The research was funded by the Engineering and Physical Sciences Research Council (EPSRC) and the University of York, and concentrated on three species of tropical, reef-building coral - Porites lobata, Siderastrea sidereal, Montastrea annularis.
The experimental work was carried out at the University of York's Department of Physics and the York JEOL Nanocentre, as well as the Centre for Microscopy, Characterisation and Analysis (MCA) at the University of Western Australia.
Lead investigator Dr Roland Krger says, "Although we knew there was a difference between day and night crystals, we've actually been able to see the evolution from granular to aligned needles and to find out much more information about the phase, orientation and size of the aragonite crystals."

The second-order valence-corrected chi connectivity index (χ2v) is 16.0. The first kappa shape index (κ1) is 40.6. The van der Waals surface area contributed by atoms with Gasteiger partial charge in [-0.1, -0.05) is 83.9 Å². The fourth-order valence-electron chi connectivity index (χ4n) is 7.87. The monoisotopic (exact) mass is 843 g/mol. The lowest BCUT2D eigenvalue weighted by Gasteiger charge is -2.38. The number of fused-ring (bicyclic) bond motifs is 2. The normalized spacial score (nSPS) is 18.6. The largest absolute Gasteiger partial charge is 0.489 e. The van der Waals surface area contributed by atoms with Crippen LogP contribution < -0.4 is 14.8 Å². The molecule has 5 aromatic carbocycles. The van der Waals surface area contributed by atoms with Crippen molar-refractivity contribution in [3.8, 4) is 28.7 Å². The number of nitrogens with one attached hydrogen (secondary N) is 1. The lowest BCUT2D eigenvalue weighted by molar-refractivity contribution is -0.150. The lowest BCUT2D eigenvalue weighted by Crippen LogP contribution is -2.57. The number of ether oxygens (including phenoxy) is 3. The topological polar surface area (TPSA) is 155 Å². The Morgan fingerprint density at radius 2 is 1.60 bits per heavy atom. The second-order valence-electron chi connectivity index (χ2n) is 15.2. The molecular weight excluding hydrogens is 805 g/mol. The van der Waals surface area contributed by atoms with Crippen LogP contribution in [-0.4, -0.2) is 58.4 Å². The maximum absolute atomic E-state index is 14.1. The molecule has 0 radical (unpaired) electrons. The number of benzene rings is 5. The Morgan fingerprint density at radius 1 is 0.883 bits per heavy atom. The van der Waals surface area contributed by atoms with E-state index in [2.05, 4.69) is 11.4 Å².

The York researchers are now turning their attention to looking directly at the affects of acidification. Their latest research studies five-day old coral larvae and compares a population from a normal sea water environment with another in an acidic environment.
The aim is to investigate the nanoscale impacts of the different environments at early growth stage to assess how these could affect the whole colony and the bigger reef.
|Contact: Caron Lett|
University of York